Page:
Mericq buys Gillardeau oyster brand-owner Maison Blanc

Maison Blanc's storefront
Mericq has acquired Maison Blanc, which farms oysters in France and Ireland | Photo courtesy of Maison Blanc
4 Min

Agen, France-based seafood firm Mericq has acquired Maison Blanc, the producer of Gillardeau oysters.

Led by the Gillardeau family, Maison Blanc farms oysters in western France and southern Ireland, and has developed a premium niche for the brand in China. It has fought a prevalence of counterfeiting in China by engraving a “G” in each of its oyster’s shell.

“With this union, Gillardeau … is backed by a leader in the seafood products market to develop its wholesale activity … by improving its competitiveness and the quality of its sourcing,” Maison Blank President Thierry Gillardeau said in a press release.

Gillardeau oysters are also popular at restaurants in Paris, and Mericq President Andre Abadie said he hoped to capitalize on Maison Blanc’s presence at the Rungis International Market in Paris, which supplies an estimated 18 million customers, to push more of the company’s products – such as European blue lobster, langoustine, shrimp, clams, and France-caught fish – to the Parisian market and abroad via exports. Through the merger of the two entities, customers will now be able to order customized products and packaging tailored to their needs, with Mericq providing filleting, deboning, and portioning services.

“By joining forces, Mericq and Maison Blanc demonstrate their ambition to offer a unique offer dedicated exclusively to premium seafood products, on the Parisian and international markets,” Abadie said. “We will pool our logistics resources and our product offering to further increase the satisfaction of our respective customers.”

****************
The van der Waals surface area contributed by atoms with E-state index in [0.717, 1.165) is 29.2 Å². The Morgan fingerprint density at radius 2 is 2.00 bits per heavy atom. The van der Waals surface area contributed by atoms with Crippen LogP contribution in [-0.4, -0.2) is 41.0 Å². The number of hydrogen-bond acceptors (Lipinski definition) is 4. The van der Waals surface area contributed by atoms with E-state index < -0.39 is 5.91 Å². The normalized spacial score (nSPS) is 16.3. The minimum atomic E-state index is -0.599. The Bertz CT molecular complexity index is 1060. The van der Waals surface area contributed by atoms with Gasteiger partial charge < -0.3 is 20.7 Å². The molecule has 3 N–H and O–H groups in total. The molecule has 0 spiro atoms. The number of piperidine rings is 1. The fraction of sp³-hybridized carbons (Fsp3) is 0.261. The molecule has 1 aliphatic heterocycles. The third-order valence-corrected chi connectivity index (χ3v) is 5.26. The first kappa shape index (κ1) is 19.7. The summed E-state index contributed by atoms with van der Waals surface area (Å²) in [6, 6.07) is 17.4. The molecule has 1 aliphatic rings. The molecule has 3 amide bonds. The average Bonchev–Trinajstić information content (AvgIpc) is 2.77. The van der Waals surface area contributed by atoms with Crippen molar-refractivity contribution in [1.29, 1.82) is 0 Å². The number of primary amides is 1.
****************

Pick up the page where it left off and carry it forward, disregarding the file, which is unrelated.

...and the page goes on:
Mericq had EUR 412 million (USD 440 million) in sales in 2023, while Maison Blanc recorded EUR 38.5 million (USD 41.1 million) in sales, according to La De Peche.

The acquisition is Mericq’s fifth since 2016. It bought Roscoff, France-based crustacean-fishing firm Groupe Béganton in 2016; Blainville-sur-mer, France-based shellfish farmer Kermarée in 2018; Galway, Ireland-based wild-caught shellfish fishing firm Breizon in 2022; and Mariscos Wildomar in 2023.

Abadie said Mericq has worked to position itself as close as possible to both the sources of its seafood – including facilities in Arcachon and Saint-Jean-de-Luz – as well as other ports along the Atlantic and Mediterranean coasts. With access to Rungis, the company is now positioned closer to more of its customers.

“[Our] common ambition is to create a French showcase of the products of the sea ​​​​premium for export,” Abadie said.

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